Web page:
Left untreated, severe weed infestations can reduce soybean yields by more than 50 percent. Glyphosate is a broad-spectrum herbicide that kills most broad-leaf weeds and grasses. Genetically engineered glyphosate-tolerant soybeans were commercialized in 1996, and in the years that followed, the share of acres planted with glyphosate-tolerant soybeans and treated with glyphosate increased rapidly. By 2006, almost 9 out of every 10 acres were planted with glyphosate-tolerant seeds. As glyphosate-tolerant seed use became more common, an increasing number of soybean farmers started using glyphosate as their sole source of weed control. By 2018, glyphosate-tolerant weeds were identified in the majority of soybean-producing States and were particularly problematic in States located southwest of the Corn Belt, such as Mississippi, Kansas, Tennessee, Arkansas, and Missouri. Herbicides other than glyphosate, such as dicamba, can help control glyphosate-tolerant weeds. In 2018, about 43 percent of U.S. soybean acreage was planted with dicamba-tolerant seeds. The States with the most dicamba-tolerant seed use were Mississippi (79 percent of soybean acreage), Tennessee (71 percent), and Kansas (69 percent). Notably, there appears to be more dicamba-tolerant seed use in the States with the most glyphosate-tolerant weeds. This chart appears in the October 2019 Amber Waves feature, “The Use of Genetically Engineered Dicamba-Tolerant Soybean Seeds Has Increased Quickly, Benefiting Adopters but Damaging Crops in Some Fields.”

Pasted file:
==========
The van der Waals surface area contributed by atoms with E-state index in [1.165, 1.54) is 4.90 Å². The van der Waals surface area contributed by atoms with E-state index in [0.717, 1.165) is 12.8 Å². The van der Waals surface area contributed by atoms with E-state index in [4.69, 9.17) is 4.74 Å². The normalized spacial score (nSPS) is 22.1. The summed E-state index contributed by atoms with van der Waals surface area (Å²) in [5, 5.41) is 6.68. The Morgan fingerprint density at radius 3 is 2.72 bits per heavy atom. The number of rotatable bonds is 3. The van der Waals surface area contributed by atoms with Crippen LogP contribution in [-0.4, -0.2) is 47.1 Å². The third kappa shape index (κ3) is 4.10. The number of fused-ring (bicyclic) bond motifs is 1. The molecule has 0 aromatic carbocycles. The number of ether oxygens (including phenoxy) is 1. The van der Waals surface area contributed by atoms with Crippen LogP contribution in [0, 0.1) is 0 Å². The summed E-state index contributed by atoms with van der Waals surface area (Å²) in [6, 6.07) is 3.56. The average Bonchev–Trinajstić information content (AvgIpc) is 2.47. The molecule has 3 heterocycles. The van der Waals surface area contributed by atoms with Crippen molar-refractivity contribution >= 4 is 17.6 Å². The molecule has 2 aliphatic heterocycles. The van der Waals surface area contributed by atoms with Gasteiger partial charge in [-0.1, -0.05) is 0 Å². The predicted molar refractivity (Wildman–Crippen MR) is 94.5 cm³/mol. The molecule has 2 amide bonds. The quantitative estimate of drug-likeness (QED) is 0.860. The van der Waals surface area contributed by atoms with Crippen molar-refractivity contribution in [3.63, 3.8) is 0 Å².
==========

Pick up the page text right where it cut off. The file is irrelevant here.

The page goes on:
Tuesday, August 27, 2019
Droughts are among the most frequent causes of crop yield losses, failures, and subsequent crop revenue losses across the world. Genetically engineered (GE) and non-GE drought tolerance became broadly available in corn varieties between 2011 and 2013. By 2016, 22 percent of total U.S. corn acreage was planted with DT varieties. To better understand this growth rate, ERS researchers compared it to the adoption of GE herbicide-tolerant (HT) and insect-resistant (Bt) corn. Between 1996 and 2000, HT corn acreage increased from 3 to 7 percent of total U.S. corn acreage, while Bt corn acreage increased from just over 1 percent to 19 percent. By 2012, nearly 75 percent of U.S. corn acres were planted to varieties with at least one GE trait. In 2016, 91 percent of DT corn fields also had HT or Bt traits. Some evidence suggests that these three traits are complementary. For example, a corn crop will generally be less vulnerable to drought if it is not competing with weeds for water, and if its roots and leaves are not damaged by insect pests. This chart appears in the January 2019 ERS report, Development, Adoption, and Management of Drought-Tolerant Corn in the United States. This Chart of Note was originally published March 21, 2019.